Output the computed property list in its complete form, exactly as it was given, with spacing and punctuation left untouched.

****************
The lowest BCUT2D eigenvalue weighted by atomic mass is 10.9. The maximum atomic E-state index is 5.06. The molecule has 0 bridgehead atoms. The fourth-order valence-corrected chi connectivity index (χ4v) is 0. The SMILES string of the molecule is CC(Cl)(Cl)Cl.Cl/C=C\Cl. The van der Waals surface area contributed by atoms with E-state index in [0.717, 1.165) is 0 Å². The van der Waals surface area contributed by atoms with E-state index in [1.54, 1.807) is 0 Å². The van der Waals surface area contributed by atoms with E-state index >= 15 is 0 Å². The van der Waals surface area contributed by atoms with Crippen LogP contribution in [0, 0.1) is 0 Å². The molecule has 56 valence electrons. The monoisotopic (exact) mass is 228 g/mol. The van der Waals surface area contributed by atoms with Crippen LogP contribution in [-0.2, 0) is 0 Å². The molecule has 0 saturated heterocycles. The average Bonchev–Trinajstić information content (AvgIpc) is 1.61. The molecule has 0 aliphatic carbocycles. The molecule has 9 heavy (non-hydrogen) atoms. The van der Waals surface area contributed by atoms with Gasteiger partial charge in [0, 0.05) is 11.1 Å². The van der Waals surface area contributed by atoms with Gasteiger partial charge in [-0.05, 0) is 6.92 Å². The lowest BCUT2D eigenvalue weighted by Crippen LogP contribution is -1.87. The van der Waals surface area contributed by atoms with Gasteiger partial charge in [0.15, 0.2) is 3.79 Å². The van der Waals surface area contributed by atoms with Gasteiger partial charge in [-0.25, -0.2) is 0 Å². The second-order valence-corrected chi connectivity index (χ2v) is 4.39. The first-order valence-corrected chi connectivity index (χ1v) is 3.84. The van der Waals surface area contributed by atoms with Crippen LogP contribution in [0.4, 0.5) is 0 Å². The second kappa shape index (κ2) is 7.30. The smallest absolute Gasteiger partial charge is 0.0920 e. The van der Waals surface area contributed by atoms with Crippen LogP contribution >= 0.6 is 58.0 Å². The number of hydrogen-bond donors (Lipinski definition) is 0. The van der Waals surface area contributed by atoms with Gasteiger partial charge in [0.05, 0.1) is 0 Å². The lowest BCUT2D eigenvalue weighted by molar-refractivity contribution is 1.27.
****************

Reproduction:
The lowest BCUT2D eigenvalue weighted by atomic mass is 10.9. The maximum atomic E-state index is 5.06. The molecule has 0 bridgehead atoms. The fourth-order valence-corrected chi connectivity index (χ4v) is 0. The SMILES string of the molecule is CC(Cl)(Cl)Cl.Cl/C=C\Cl. The van der Waals surface area contributed by atoms with E-state index in [0.717, 1.165) is 0 Å². The van der Waals surface area contributed by atoms with E-state index in [1.54, 1.807) is 0 Å². The van der Waals surface area contributed by atoms with E-state index >= 15 is 0 Å². The van der Waals surface area contributed by atoms with Crippen LogP contribution in [0, 0.1) is 0 Å². The molecule has 56 valence electrons. The monoisotopic (exact) mass is 228 g/mol. The van der Waals surface area contributed by atoms with Crippen LogP contribution in [-0.2, 0) is 0 Å². The molecule has 0 saturated heterocycles. The average Bonchev–Trinajstić information content (AvgIpc) is 1.61. The molecule has 0 aliphatic carbocycles. The molecule has 9 heavy (non-hydrogen) atoms. The van der Waals surface area contributed by atoms with Gasteiger partial charge in [0, 0.05) is 11.1 Å². The van der Waals surface area contributed by atoms with Gasteiger partial charge in [-0.05, 0) is 6.92 Å². The lowest BCUT2D eigenvalue weighted by Crippen LogP contribution is -1.87. The van der Waals surface area contributed by atoms with Gasteiger partial charge in [0.15, 0.2) is 3.79 Å². The van der Waals surface area contributed by atoms with Gasteiger partial charge in [-0.25, -0.2) is 0 Å². The second-order valence-corrected chi connectivity index (χ2v) is 4.39. The first-order valence-corrected chi connectivity index (χ1v) is 3.84. The van der Waals surface area contributed by atoms with Crippen LogP contribution in [0.4, 0.5) is 0 Å². The second kappa shape index (κ2) is 7.30. The smallest absolute Gasteiger partial charge is 0.0920 e. The van der Waals surface area contributed by atoms with Crippen LogP contribution >= 0.6 is 58.0 Å². The number of hydrogen-bond donors (Lipinski definition) is 0. The van der Waals surface area contributed by atoms with Gasteiger partial charge in [0.05, 0.1) is 0 Å². The lowest BCUT2D eigenvalue weighted by molar-refractivity contribution is 1.27.